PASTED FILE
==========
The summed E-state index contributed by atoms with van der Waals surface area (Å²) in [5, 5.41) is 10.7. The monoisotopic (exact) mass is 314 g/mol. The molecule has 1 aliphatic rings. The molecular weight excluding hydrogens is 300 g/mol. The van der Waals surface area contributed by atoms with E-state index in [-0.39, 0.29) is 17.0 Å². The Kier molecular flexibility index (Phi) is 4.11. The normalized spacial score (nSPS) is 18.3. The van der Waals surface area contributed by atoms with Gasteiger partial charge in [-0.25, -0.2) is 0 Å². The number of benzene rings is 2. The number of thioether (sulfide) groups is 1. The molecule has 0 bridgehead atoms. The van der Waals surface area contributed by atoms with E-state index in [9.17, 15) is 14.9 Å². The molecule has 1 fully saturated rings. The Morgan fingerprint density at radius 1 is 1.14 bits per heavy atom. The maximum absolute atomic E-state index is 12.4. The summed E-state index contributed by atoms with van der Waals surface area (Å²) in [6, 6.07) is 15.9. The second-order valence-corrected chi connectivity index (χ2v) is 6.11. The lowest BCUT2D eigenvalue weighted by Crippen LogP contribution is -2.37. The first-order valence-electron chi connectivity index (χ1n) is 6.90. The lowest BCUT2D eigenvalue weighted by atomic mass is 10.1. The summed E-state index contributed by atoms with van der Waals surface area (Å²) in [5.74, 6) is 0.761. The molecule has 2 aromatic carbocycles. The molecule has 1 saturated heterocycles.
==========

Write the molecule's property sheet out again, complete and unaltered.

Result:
The summed E-state index contributed by atoms with van der Waals surface area (Å²) in [5, 5.41) is 10.7. The monoisotopic (exact) mass is 314 g/mol. The molecule has 1 aliphatic rings. The molecular weight excluding hydrogens is 300 g/mol. The van der Waals surface area contributed by atoms with E-state index in [-0.39, 0.29) is 17.0 Å². The Kier molecular flexibility index (Phi) is 4.11. The normalized spacial score (nSPS) is 18.3. The van der Waals surface area contributed by atoms with Gasteiger partial charge in [-0.25, -0.2) is 0 Å². The number of benzene rings is 2. The number of thioether (sulfide) groups is 1. The molecule has 0 bridgehead atoms. The van der Waals surface area contributed by atoms with E-state index in [9.17, 15) is 14.9 Å². The molecule has 1 fully saturated rings. The Morgan fingerprint density at radius 1 is 1.14 bits per heavy atom. The maximum absolute atomic E-state index is 12.4. The summed E-state index contributed by atoms with van der Waals surface area (Å²) in [6, 6.07) is 15.9. The second-order valence-corrected chi connectivity index (χ2v) is 6.11. The lowest BCUT2D eigenvalue weighted by Crippen LogP contribution is -2.37. The first-order valence-electron chi connectivity index (χ1n) is 6.90. The lowest BCUT2D eigenvalue weighted by atomic mass is 10.1. The summed E-state index contributed by atoms with van der Waals surface area (Å²) in [5.74, 6) is 0.761. The molecule has 2 aromatic carbocycles. The molecule has 1 saturated heterocycles.